Mañanaland by Pam Muños Ryan
Mañanaland presents a dreamlike Latin American landscape and a little boy who is taking a big step towards adulthood.
Mañanaland by Pam Muños Ryan. Scholastic, 2020, 247 pages.
Reading level: intermediate level, Age 8-10
Recommended for: Age 10-14
Somewhere on the American continent, many years after another, and long before it was happy, a boy climbed the cobblestone steps of an arch bridge in the tiny village of Santa Maria in the homonymous country.
The boy is Maximiliano Cordoba or Max, the only son of a stonemason who inherited his father and grandfather's talent for (and love of) football. He is safe in his small village with good friends and a loving family, but now that Max is getting older, his thoughts are wandering beyond comfortable limits. In particular, he begins to wonder about his mother, who left when he was too young to remember. Papá's limitations also start to scrub: don't ask too many questions, get lost too far from home, and never venture into the tower known as La Reina, the "Great Queen". The breakpoint comes when Max is not allowed to go to the summer football camp, although it is free. Papa appears to be both anxious and incredibly non-communicative, but Buelo only says that Max will know everything in time as soon as his father judges him ready to hear it.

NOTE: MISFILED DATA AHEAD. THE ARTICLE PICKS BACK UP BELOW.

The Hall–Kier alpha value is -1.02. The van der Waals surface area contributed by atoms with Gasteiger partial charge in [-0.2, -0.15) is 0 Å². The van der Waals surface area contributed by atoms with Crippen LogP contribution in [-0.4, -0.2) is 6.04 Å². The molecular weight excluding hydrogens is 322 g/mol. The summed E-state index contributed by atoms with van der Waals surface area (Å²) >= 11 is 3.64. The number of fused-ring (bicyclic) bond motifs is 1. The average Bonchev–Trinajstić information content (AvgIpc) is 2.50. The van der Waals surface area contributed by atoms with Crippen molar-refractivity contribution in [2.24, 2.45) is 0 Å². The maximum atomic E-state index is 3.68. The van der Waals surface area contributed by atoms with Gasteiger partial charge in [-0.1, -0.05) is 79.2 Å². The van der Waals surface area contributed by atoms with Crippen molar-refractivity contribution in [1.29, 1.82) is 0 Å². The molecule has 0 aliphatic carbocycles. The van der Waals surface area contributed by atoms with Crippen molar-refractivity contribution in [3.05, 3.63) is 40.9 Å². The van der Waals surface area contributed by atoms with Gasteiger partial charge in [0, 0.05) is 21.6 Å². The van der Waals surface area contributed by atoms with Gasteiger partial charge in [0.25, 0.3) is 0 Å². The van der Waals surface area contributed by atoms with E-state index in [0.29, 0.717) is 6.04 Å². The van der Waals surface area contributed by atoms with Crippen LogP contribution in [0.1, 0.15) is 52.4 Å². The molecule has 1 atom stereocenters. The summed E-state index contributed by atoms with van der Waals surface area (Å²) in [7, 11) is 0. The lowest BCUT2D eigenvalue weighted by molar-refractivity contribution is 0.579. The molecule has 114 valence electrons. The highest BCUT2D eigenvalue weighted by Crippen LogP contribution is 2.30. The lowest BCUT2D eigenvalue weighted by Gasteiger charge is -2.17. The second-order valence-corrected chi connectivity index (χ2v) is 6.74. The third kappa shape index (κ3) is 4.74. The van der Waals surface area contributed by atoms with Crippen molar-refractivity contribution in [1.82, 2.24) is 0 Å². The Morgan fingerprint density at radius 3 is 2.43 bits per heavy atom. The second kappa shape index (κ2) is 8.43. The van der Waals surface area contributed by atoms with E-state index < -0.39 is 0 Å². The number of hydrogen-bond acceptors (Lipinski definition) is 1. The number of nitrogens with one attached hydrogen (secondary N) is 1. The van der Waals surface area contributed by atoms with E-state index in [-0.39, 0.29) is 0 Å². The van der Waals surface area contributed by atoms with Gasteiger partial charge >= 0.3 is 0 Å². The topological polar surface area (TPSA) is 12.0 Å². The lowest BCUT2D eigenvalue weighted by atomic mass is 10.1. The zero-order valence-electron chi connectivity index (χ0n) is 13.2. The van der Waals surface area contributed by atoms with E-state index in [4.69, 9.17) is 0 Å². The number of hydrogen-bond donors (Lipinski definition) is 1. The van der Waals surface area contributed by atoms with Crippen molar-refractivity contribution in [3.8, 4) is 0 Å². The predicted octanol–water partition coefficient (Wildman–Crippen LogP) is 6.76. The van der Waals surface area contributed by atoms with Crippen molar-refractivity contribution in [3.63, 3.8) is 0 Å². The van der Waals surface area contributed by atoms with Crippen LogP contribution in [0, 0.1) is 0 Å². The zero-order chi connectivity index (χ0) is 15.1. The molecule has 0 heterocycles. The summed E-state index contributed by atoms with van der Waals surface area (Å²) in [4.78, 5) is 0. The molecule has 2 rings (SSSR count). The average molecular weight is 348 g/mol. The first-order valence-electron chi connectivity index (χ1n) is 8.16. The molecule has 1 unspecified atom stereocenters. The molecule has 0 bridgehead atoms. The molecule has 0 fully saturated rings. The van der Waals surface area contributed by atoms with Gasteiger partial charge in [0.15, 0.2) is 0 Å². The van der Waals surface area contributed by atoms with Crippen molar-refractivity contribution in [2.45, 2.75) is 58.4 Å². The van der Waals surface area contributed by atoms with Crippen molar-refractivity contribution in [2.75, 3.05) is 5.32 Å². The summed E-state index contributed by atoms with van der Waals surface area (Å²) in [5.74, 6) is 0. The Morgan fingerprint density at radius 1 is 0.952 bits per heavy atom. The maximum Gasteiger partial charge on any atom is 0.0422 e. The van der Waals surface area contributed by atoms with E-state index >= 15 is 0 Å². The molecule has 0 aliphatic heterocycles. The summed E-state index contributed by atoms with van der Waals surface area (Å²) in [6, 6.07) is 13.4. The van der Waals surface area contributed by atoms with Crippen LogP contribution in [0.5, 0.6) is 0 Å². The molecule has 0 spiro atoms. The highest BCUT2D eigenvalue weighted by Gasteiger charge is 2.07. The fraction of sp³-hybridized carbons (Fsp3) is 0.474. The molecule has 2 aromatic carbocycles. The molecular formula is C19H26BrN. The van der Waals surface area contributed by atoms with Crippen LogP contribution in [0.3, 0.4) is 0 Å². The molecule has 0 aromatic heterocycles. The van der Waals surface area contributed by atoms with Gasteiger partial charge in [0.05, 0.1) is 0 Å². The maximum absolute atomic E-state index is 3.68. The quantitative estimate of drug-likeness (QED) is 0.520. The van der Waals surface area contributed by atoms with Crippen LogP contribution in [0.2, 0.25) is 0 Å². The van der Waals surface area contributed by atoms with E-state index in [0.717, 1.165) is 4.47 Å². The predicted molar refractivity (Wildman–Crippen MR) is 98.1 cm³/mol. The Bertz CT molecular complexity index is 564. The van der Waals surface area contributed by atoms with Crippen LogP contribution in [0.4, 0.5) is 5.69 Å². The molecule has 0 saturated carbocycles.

One night, when both adults are gone, Max opens the door to a stranger, Father Romero. A stranger to Max, that is; Father Romero knows the rest of his family well and needs their help for a secret mission. Max volunteers for the job as there is a possibility that it will lead to his mother. But he has no idea what dangers lie ahead.
The story is an enthralling mixture of realistic elements and fantasies that underlines its permanent themes: individual freedom, duty towards family and community, which keep the two in balance, sympathize with others and take responsibility for your own actions. The gentle narrative style conveys a whole range of emotions, from love to anger to fear, and the conclusion is both satisfying and real.
Overall rating: 4.25 (of 5)
- Weltanschauung / moral value: 4
- Artistic value: 4.5
The underlying spirituality is a mixture of Catholicism and Spiritism that may not be well received by Protestants, but is typical of the Latin American environment.
- Why did Max & # 39; mother leave her family? Was it a good reason or a selfish one?
- How does the story that Max tells in the end reflect his own story?
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